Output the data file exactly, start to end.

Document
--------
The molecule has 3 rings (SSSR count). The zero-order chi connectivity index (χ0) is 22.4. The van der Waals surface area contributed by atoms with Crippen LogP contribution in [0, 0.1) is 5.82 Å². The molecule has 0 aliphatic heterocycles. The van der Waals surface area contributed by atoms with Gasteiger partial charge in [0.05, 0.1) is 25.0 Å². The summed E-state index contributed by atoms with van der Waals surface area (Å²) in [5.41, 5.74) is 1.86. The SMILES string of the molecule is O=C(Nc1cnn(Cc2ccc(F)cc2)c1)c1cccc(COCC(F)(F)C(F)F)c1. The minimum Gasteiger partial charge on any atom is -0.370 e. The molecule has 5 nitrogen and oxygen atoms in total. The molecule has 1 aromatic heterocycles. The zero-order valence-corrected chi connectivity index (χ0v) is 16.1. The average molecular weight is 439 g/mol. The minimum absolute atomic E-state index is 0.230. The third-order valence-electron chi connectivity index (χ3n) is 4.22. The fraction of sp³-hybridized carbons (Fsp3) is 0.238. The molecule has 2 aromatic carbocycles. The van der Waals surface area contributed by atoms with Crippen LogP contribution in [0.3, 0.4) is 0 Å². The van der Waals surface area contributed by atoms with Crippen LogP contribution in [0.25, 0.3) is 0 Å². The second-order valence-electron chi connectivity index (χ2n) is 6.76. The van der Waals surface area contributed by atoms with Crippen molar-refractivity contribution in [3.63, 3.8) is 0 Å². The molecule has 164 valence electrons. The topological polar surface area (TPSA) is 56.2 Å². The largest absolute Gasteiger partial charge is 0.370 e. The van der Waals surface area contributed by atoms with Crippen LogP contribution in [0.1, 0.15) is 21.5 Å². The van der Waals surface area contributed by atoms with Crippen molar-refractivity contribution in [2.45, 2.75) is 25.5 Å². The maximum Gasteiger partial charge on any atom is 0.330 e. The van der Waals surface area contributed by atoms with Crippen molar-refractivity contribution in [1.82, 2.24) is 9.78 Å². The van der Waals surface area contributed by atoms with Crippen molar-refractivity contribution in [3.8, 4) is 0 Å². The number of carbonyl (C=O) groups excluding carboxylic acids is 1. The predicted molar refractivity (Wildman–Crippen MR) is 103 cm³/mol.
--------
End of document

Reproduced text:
The molecule has 3 rings (SSSR count). The zero-order chi connectivity index (χ0) is 22.4. The van der Waals surface area contributed by atoms with Crippen LogP contribution in [0, 0.1) is 5.82 Å². The molecule has 0 aliphatic heterocycles. The van der Waals surface area contributed by atoms with Gasteiger partial charge in [0.05, 0.1) is 25.0 Å². The summed E-state index contributed by atoms with van der Waals surface area (Å²) in [5.41, 5.74) is 1.86. The SMILES string of the molecule is O=C(Nc1cnn(Cc2ccc(F)cc2)c1)c1cccc(COCC(F)(F)C(F)F)c1. The minimum Gasteiger partial charge on any atom is -0.370 e. The molecule has 5 nitrogen and oxygen atoms in total. The molecule has 1 aromatic heterocycles. The zero-order valence-corrected chi connectivity index (χ0v) is 16.1. The average molecular weight is 439 g/mol. The minimum absolute atomic E-state index is 0.230. The third-order valence-electron chi connectivity index (χ3n) is 4.22. The fraction of sp³-hybridized carbons (Fsp3) is 0.238. The molecule has 2 aromatic carbocycles. The van der Waals surface area contributed by atoms with Crippen LogP contribution in [0.3, 0.4) is 0 Å². The van der Waals surface area contributed by atoms with Crippen LogP contribution in [0.25, 0.3) is 0 Å². The second-order valence-electron chi connectivity index (χ2n) is 6.76. The van der Waals surface area contributed by atoms with Crippen molar-refractivity contribution in [3.63, 3.8) is 0 Å². The molecule has 164 valence electrons. The topological polar surface area (TPSA) is 56.2 Å². The largest absolute Gasteiger partial charge is 0.370 e. The van der Waals surface area contributed by atoms with Crippen LogP contribution in [0.1, 0.15) is 21.5 Å². The van der Waals surface area contributed by atoms with Crippen molar-refractivity contribution in [2.45, 2.75) is 25.5 Å². The maximum Gasteiger partial charge on any atom is 0.330 e. The van der Waals surface area contributed by atoms with Crippen molar-refractivity contribution in [1.82, 2.24) is 9.78 Å². The van der Waals surface area contributed by atoms with Crippen molar-refractivity contribution in [3.8, 4) is 0 Å². The number of carbonyl (C=O) groups excluding carboxylic acids is 1. The predicted molar refractivity (Wildman–Crippen MR) is 103 cm³/mol.